“No one has the right to file a charge sheet in the court whenever he likes — at his own free will.”

No one, however, eminent is above the law. Correct. But no government too is above the provisions of law. The prosecution wanted the magistrate to ignore this provision — which request he rejected. The prosecution advanced the plea that they could not get the Central government’s permission to launch this prosecution earlier. The law is law; it can’t take notice of such excuses.

At the present moment after eight years, it looks not a legal case, but a political strategy to settle old scores, to consolidate the position of the state ministry, by dividing their rivals.

The ministry sought propaganda mileage out of it, by pleading as if to say: Look, we can take the wild bull by the horn, which no one else dared.

The whole of Mumbai, nay much of Maharashtra, also the whole nation felt excited over the case for 10 days. Now they will feel at peace.

All in all, it looks not like a legal battle but a political case, in which the general public has won.


Female infanticide

This refers to the news item “No move for law on infanticide” that appeared on June 5. The report was filed by PTI with reference to Union Minister of State for Health and Family Welfare Rita Verma’s press conference at Coimbatore.

The Department of Family Welfare’s views are as follows:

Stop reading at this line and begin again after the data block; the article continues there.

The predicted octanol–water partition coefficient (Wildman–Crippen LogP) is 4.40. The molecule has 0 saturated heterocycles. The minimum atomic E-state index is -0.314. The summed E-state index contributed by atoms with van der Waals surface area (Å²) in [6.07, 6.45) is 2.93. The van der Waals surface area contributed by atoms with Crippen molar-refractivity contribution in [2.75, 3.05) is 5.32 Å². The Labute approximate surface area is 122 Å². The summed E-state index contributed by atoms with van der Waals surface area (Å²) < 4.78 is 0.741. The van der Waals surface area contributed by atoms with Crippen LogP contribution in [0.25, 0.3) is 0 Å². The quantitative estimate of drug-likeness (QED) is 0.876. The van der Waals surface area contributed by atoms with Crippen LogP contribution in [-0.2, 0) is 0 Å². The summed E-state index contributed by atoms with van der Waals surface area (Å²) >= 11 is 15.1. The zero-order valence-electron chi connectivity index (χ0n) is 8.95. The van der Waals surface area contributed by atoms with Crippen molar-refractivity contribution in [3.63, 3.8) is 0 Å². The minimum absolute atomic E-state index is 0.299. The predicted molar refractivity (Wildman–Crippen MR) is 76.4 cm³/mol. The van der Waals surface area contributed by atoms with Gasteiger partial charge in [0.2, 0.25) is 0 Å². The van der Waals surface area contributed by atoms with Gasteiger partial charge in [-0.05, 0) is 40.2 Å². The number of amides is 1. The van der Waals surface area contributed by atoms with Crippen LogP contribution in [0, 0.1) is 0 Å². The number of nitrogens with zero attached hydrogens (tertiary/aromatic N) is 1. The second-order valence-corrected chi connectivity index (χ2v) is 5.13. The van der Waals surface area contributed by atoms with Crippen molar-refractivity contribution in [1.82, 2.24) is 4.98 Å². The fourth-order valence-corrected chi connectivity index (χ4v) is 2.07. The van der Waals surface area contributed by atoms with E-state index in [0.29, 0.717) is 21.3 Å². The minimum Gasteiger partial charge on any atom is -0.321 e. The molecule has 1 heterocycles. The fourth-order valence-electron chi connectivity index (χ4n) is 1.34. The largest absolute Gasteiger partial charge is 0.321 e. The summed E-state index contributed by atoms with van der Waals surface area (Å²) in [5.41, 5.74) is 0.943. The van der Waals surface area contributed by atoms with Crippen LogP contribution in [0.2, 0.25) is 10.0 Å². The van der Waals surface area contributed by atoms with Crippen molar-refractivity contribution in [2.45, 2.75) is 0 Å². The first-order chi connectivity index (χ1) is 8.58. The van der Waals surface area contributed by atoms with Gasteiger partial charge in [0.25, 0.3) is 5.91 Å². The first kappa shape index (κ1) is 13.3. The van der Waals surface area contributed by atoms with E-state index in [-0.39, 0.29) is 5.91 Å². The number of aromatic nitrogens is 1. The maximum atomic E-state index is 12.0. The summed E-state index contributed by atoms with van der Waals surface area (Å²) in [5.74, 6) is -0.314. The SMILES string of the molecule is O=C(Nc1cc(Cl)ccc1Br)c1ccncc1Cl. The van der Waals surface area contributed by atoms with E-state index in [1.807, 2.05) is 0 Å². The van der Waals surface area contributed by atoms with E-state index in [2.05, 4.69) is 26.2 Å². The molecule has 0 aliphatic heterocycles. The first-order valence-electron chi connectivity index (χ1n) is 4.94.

(1) Infanticide whether of a male or a female child is a crime punishable by law, and there is no need to bring a special law for the infanticide of girls.

(2) Female infanticide is more of a social issue. Cases obviously are not reported since female infanticide is committed either by the parents themselves or by someone (dais, etc) paid by them.

New Delhi

Garbage on college campus

We are students of Beant College of Engg & Technology, Gurdaspur. Ours is a government engg college, fully residential with hostels for students and residential quarters for the staff for the last 20 days the Municipal Committee of Gurdaspur has been dumping the city’s garbage daily on our college grounds.

How has our Principal allowed the committee to use the college campus as a dumping ground? This is unimaginable. When we tried to contact the Principal, he was reluctant to meet us on this matter. Already much garbage has got accumulated and the future is so gloomy.

The dumping is being done close to the classrooms and the residential area. We are bewildered how we can continue our studies under such polluted conditions. Already so much of bad smell is spreading in the campus with flies, mosquitoes, etc!

PUNEET and many others

Failing medical services

There have been frequent write-ups about the deteriorating medical services in the country. The plight of the common man can be very well imagined from the plight of doctors themselves.

I have been serving the government of Punjab as Medical Officer, PCMS-I, for the past 16 years. Even then I was unable to get proper medical treatment for my father, who died at my home when he should have been at the hospital.

I did not get any medicines from the hospital. What a pity! Had I been a politician or a bureaucrat, could this happen? So, my ordinary countrymen you are not suffering alone.


Small industry

The writer of the article, "Small industry in Punjab: Technology policy and modernisation" (July 29) was Vikram Chadha.